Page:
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Super Seniors — and Terrific Magazine
Northwestern is one of the finest magazines out there! I love the format and the content, and the photographs are always outstanding. I especially enjoyed “Senior Watch” in the summer 2011 issue. You are correct — these are amazing students.
Mary Jo Deysach (WCAS68)
It is difficult to capture the spirit of a place on paper, but somehow you always manage to do just that. You educate, entertain and energize through your beautiful articles and photographs. You never fail to inspire me.
Once again, I thank you for an extraordinary magazine reflecting an extraordinary university.
Mary Ellen Porrazzo (GJ75)
‘Senior Watch’ Missed One
When you were choosing amazing seniors to feature, did it occur to anyone to ask precisely how many women in the history of the National Debate Tournament had ever won top speaker prior to Ms. Stephanie Spies? You might have gotten an interesting answer, if you’d done more than send the usual perfunctory staff photographer. Seriously, just how many national championships will the debate team have to win before you people think they’ve earned more than a cutline ["Inarguably No.1," Student Scene, Campus Life, summer 2011]? But please, by all means, do keep calling all the debate alums for contributions.
Cori E. Dauber (C82, GC90)
Gary Saul Morson
It was a joy to have my fond memories of Professor Gary Saul Morson rekindled as I read Elizabeth Canning Blackwell’s “Russian Lit — Live” [summer 2011]. Though I ultimately graduated from the Mathematical Methods in the Social Sciences program and the School of Education and Social Policy, my mind was never more captivated and my spirit never more moved as an undergraduate than during Professor Morson’s Russian lit class. Fourteen years later I can still recall his quotes, impressions and expressions as if I’d just had class yesterday.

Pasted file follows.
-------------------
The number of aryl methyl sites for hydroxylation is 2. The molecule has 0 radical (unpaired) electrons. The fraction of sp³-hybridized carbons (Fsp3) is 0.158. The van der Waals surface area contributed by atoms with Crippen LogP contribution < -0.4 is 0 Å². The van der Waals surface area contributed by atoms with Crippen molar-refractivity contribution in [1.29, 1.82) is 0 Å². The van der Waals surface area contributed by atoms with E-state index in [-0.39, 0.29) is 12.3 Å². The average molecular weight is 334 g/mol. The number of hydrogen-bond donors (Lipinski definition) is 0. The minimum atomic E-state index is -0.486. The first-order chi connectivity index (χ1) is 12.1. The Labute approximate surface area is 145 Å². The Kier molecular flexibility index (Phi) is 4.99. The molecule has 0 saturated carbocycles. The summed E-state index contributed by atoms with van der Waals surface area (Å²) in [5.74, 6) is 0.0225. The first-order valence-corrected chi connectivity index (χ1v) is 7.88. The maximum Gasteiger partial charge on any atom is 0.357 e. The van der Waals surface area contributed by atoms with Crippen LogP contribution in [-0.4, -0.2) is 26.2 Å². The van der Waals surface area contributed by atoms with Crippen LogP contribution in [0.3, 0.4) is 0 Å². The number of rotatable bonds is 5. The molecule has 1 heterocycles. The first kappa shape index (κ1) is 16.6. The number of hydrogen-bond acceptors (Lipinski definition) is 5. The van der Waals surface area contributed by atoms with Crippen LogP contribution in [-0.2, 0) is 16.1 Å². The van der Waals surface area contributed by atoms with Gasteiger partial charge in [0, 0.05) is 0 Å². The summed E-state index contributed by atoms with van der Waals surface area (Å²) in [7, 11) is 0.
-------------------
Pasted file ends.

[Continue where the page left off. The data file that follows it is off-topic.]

As Alyosha says in The Brothers Karamazov, “You must know that there is nothing higher, or stronger, or sounder, or more useful afterwards in life, than some good memory … .”
Jesse Purewal (SESP99)
I wish I’d been able to sit in on Professor Morson’s classes the way I did Bergen Evans’ yearlong course in world literature for nonhumanities majors in the late 1960s. The two would seem to share a guiding interest: the intellectual and spiritual stimulation of undergraduates.
Evans loved to argue about the existence or nonexistence of a deity with anyone who knew anything about theology. Though a professed agnostic, he lamented once to me and a Catholic friend that fewer and fewer students knew enough theology to engage in interesting discussions on the subject.
Evans would not teach the class on Dostoevsky, but he felt it important that students read him, so his assistant taught The Brothers Karamazov.
Were he still with us, I wager that Evans would be cheering Professor Morson on.
Barbara Lamb (Bentley) (G69)
More on Professor J. Michael Bailey
I was amazed and somewhat amused when I heard about the human sexuality class with the “live sex” feature. My initial reaction: Wow, why didn’t they have classes like this when I was a student?
Let’s put this in perspective: A psych professor’s poor judgment turns into a brief media event. I had forgotten all about the incident until I read the huffy letters [Mailbox, summer 2011] in your magazine. And I’m certainly not embarrassed to tell people I’m a graduate of Northwestern.
Dave Hurst (J65)
I was surprised and disappointed to see two letters lambasting, but none in support of, Professor Michael Bailey. I’m not sure which is more offensive, that people (and educated, Northwestern alums, at that!) would seek to limit the freedom to teach and learn about a real, and not uncommon, phenomenon, or that they would presume to judge what kind of sexual relations are “appropriate” between consenting adults.